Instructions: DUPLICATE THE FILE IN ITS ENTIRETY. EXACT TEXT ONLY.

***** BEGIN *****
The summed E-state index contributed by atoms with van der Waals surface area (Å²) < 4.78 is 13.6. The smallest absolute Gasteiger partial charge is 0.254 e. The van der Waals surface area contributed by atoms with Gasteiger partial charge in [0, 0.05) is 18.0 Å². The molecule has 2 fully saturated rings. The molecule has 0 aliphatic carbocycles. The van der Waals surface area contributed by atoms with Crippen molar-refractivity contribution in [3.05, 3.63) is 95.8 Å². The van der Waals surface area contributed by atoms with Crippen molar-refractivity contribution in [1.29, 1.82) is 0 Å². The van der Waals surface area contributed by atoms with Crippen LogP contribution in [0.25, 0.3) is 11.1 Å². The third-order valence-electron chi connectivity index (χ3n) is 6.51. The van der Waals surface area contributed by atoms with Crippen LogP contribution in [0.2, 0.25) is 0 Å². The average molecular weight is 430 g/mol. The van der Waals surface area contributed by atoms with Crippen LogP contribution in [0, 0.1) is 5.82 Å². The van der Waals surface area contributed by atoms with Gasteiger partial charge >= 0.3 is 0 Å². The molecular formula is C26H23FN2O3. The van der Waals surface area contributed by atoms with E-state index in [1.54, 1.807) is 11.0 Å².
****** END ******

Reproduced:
The summed E-state index contributed by atoms with van der Waals surface area (Å²) < 4.78 is 13.6. The smallest absolute Gasteiger partial charge is 0.254 e. The van der Waals surface area contributed by atoms with Gasteiger partial charge in [0, 0.05) is 18.0 Å². The molecule has 2 fully saturated rings. The molecule has 0 aliphatic carbocycles. The van der Waals surface area contributed by atoms with Crippen molar-refractivity contribution in [3.05, 3.63) is 95.8 Å². The van der Waals surface area contributed by atoms with Crippen molar-refractivity contribution in [1.29, 1.82) is 0 Å². The van der Waals surface area contributed by atoms with Crippen LogP contribution in [0.25, 0.3) is 11.1 Å². The third-order valence-electron chi connectivity index (χ3n) is 6.51. The van der Waals surface area contributed by atoms with Crippen LogP contribution in [0.2, 0.25) is 0 Å². The average molecular weight is 430 g/mol. The van der Waals surface area contributed by atoms with Crippen LogP contribution in [0, 0.1) is 5.82 Å². The van der Waals surface area contributed by atoms with Gasteiger partial charge >= 0.3 is 0 Å². The molecular formula is C26H23FN2O3. The van der Waals surface area contributed by atoms with E-state index in [1.54, 1.807) is 11.0 Å².